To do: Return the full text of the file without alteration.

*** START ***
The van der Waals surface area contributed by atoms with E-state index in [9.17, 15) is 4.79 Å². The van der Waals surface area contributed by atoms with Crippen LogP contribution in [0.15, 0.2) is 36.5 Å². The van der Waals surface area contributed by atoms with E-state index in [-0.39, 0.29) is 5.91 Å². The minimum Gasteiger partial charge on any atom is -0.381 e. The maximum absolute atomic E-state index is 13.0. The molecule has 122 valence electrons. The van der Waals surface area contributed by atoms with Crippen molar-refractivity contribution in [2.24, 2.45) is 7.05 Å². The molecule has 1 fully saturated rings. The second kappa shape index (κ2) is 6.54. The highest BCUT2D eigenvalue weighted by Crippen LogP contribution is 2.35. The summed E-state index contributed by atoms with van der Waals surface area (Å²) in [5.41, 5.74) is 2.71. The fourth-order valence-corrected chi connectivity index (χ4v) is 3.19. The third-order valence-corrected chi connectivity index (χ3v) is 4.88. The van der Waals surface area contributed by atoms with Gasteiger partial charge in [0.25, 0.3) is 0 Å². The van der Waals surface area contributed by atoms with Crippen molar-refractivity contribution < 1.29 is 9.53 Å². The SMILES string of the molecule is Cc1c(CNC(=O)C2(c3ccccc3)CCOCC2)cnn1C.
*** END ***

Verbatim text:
The van der Waals surface area contributed by atoms with E-state index in [9.17, 15) is 4.79 Å². The van der Waals surface area contributed by atoms with Crippen LogP contribution in [0.15, 0.2) is 36.5 Å². The van der Waals surface area contributed by atoms with E-state index in [-0.39, 0.29) is 5.91 Å². The minimum Gasteiger partial charge on any atom is -0.381 e. The maximum absolute atomic E-state index is 13.0. The molecule has 122 valence electrons. The van der Waals surface area contributed by atoms with Crippen molar-refractivity contribution in [2.24, 2.45) is 7.05 Å². The molecule has 1 fully saturated rings. The second kappa shape index (κ2) is 6.54. The highest BCUT2D eigenvalue weighted by Crippen LogP contribution is 2.35. The summed E-state index contributed by atoms with van der Waals surface area (Å²) in [5.41, 5.74) is 2.71. The fourth-order valence-corrected chi connectivity index (χ4v) is 3.19. The third-order valence-corrected chi connectivity index (χ3v) is 4.88. The van der Waals surface area contributed by atoms with Gasteiger partial charge in [0.25, 0.3) is 0 Å². The van der Waals surface area contributed by atoms with Crippen molar-refractivity contribution < 1.29 is 9.53 Å². The SMILES string of the molecule is Cc1c(CNC(=O)C2(c3ccccc3)CCOCC2)cnn1C.